On the subject of the direction of the psalms – not all are directed to God as you mentioned, and some are spoken by the Father of/to the Son. Do we sing those?

    I think we all resonate with your thoughts in the posting: there is much that is weak about the corpus of hymns that are used in our churches. That said, I’ve used some dreadful psalters in my time – their form and grammar are as incomprehensible as if we were singing Shakespeare (nothing against Shakespeare, there’s just a time and place for everything). Frankly, if while at Seminary, I produced Hebrew translation as bad as some of those psalter “translation” I would never have graduated.

    Is this about exclusive Psalmody or a broader issue?

    Oh, by the way, it’s nice to discuss something other than “union/justification” or “2K theology”! 😉

    Matt

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  6. dgh said: The problem with your point about the psalms being God speaking to himself is that the human author of the psalms is invariably addressing the words to God, not the other way around as in “How Firm a Foundation.”
    The problem is that the invariable claim regarding the Psalms is not true, e.g. Psalm 46, toward the end, just to name one off the top of my head. Psalm 133, also seems to be addressing the congregation, as mutual encouragement. The Psalms are not monolithically dialogical in nature. While your point about an over emphasis on doctrinal teaching is well taken, don’t let your pendulum swing too far in the opposite direction.:)

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  7. DGH wrote:

    … [A]s I understand it, we have only four elements of worship, word, sacraments, prayer, and offering. It looks to me like the only time the laity gets to speak is with prayer.

    What a shame that the pesky WCF XXI:5 has it quite differently. It distinguishes the singing of psalms from the reading and the preaching of the Word, prayer, and the administration the the sacraments. If you must collapse it to four, then the singing isn’t prayer, it’s the word, since the the psalms are the word. Funny how there really aren’t a lot of “old side” hymns in the reformed tradition. It’s the revivalists that made up (or imported from other traditions) the uninspired hymns. The fact that the anti-revivalists adopted them too in order to compete meaning trying to get people back into church after the itinerants were gone, doesn’t really justify it either. Calling the congregational singing prayer in order to justify oneself in continuing in the sin of Isaac Watts that made the church to sin, is as ridiculous as Aaron saying I put the gold in the fire and the calf is what came out.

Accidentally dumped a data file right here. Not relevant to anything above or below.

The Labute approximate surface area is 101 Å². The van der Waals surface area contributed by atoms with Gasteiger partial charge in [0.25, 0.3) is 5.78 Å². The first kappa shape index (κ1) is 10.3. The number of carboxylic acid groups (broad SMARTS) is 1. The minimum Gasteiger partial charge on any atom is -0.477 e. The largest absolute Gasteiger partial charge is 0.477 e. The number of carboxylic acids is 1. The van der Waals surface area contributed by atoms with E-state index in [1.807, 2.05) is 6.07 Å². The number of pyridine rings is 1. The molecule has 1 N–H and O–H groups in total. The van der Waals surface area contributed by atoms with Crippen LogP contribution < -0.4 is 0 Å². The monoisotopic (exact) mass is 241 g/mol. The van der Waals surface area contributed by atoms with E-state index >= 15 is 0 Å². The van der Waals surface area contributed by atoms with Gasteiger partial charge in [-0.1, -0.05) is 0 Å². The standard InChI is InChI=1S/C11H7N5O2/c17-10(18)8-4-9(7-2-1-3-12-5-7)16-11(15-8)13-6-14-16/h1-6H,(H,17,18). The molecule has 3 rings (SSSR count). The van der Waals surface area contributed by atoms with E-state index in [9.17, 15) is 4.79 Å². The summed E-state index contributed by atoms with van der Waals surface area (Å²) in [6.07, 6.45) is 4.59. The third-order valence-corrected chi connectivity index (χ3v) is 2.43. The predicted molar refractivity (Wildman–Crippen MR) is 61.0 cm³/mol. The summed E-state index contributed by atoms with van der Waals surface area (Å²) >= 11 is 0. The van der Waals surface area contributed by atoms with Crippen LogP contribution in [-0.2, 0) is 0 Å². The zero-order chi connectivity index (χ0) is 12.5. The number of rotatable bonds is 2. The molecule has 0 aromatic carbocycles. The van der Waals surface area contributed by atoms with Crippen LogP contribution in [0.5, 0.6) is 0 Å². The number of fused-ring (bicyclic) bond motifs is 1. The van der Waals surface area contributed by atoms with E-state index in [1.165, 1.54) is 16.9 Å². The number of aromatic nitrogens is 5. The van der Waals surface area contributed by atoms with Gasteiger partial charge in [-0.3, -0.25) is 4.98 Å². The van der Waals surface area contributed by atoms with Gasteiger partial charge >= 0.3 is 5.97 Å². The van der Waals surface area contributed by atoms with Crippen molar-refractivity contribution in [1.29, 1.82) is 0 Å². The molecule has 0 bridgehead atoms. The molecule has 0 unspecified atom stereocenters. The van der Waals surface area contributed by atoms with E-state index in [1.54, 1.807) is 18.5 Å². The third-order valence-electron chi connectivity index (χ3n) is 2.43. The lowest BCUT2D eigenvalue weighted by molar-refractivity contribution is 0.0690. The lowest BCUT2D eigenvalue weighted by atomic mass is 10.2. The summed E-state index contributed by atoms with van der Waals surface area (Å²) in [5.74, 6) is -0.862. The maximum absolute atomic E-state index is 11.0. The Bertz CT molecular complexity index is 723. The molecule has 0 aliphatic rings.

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  8. Jamie, if songs must have a horizontal element, then you have the congregation addressing each other in worship. And this bears on my response to Andrew (below).

    Andrew, those pesky standards also say that the laity should not read Scripture during worship (out loud). So now your understanding of songs violates what the Divines wrote about lay reading of Scripture.

    In other words, when God speaks to his people, he does so through the word read and preached by those duly set apart for that ministry.

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  9. If you will pardon a newcomer butting in:

    I find it interesting that in a tradition which claims to be built on a foundation of “sola scriptura” the “magisterium” called upon to support an argument is the WCF and DPW rather than Scripture …

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  10. That is interesting. The Directory for Public Worship does forbid the laity from reading Scripture, but also has the singing of Psalms in the congregation as a duty of all Christians. Of course it could be that the Directory is just baldly contradictory, but it seems likely that the comments about the reading of the Scriptures are simply not saying anything about singing. It may be true that when we are singing, we are also actually reading, but the natural application of the term “reading” is to the non-musical speaking aloud from a book.

    Anyway, it seems a hard case to make that the singing of the Psalms is not the Word. Even if we say that we take them as a prayer, it will still remain true that the Psalms are Holy Scripture, and we are reading them from a book, and we are loudly proclaiming them in public worship. They may be prayer, but they are the proclamation of the Word also.